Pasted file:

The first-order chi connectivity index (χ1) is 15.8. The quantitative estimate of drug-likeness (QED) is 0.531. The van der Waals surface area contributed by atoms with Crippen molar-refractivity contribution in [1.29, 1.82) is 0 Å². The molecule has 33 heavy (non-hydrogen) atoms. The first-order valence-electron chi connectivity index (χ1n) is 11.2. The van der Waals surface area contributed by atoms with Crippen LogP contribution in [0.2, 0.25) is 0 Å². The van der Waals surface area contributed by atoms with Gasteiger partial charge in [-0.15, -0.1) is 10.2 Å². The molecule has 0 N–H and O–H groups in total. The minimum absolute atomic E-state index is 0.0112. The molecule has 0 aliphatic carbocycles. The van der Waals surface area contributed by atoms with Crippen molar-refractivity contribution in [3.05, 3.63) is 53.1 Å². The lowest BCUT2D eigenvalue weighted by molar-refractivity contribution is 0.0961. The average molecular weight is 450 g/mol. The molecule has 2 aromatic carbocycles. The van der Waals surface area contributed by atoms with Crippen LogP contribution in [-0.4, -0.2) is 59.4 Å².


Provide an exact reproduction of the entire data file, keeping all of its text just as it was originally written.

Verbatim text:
The first-order chi connectivity index (χ1) is 15.8. The quantitative estimate of drug-likeness (QED) is 0.531. The van der Waals surface area contributed by atoms with Crippen molar-refractivity contribution in [1.29, 1.82) is 0 Å². The molecule has 33 heavy (non-hydrogen) atoms. The first-order valence-electron chi connectivity index (χ1n) is 11.2. The van der Waals surface area contributed by atoms with Crippen LogP contribution in [0.2, 0.25) is 0 Å². The van der Waals surface area contributed by atoms with Gasteiger partial charge in [-0.15, -0.1) is 10.2 Å². The molecule has 0 N–H and O–H groups in total. The minimum absolute atomic E-state index is 0.0112. The molecule has 0 aliphatic carbocycles. The van der Waals surface area contributed by atoms with Crippen molar-refractivity contribution in [3.05, 3.63) is 53.1 Å². The lowest BCUT2D eigenvalue weighted by molar-refractivity contribution is 0.0961. The average molecular weight is 450 g/mol. The molecule has 2 aromatic carbocycles. The van der Waals surface area contributed by atoms with Crippen LogP contribution in [-0.4, -0.2) is 59.4 Å².